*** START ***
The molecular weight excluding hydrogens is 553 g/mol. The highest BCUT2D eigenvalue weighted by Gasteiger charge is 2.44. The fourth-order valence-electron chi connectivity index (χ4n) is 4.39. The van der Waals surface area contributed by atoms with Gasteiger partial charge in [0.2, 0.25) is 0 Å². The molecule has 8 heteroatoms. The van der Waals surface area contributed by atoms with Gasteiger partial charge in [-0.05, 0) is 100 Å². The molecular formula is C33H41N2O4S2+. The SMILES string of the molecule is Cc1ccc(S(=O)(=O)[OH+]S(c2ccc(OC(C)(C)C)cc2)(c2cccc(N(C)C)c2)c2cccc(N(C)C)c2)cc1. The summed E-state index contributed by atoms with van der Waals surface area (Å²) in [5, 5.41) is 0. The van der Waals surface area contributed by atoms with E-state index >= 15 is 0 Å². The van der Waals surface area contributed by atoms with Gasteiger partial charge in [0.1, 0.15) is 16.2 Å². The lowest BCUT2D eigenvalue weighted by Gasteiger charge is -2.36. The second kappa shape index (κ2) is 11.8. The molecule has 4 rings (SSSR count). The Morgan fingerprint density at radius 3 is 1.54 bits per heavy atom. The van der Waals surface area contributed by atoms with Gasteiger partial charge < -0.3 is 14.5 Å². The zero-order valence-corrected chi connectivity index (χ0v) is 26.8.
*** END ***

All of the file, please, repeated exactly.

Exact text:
The molecular weight excluding hydrogens is 553 g/mol. The highest BCUT2D eigenvalue weighted by Gasteiger charge is 2.44. The fourth-order valence-electron chi connectivity index (χ4n) is 4.39. The van der Waals surface area contributed by atoms with Gasteiger partial charge in [0.2, 0.25) is 0 Å². The molecule has 8 heteroatoms. The van der Waals surface area contributed by atoms with Gasteiger partial charge in [-0.05, 0) is 100 Å². The molecular formula is C33H41N2O4S2+. The SMILES string of the molecule is Cc1ccc(S(=O)(=O)[OH+]S(c2ccc(OC(C)(C)C)cc2)(c2cccc(N(C)C)c2)c2cccc(N(C)C)c2)cc1. The summed E-state index contributed by atoms with van der Waals surface area (Å²) in [5, 5.41) is 0. The van der Waals surface area contributed by atoms with E-state index >= 15 is 0 Å². The van der Waals surface area contributed by atoms with Gasteiger partial charge in [0.1, 0.15) is 16.2 Å². The lowest BCUT2D eigenvalue weighted by Gasteiger charge is -2.36. The second kappa shape index (κ2) is 11.8. The molecule has 4 rings (SSSR count). The Morgan fingerprint density at radius 3 is 1.54 bits per heavy atom. The van der Waals surface area contributed by atoms with Gasteiger partial charge < -0.3 is 14.5 Å². The zero-order valence-corrected chi connectivity index (χ0v) is 26.8.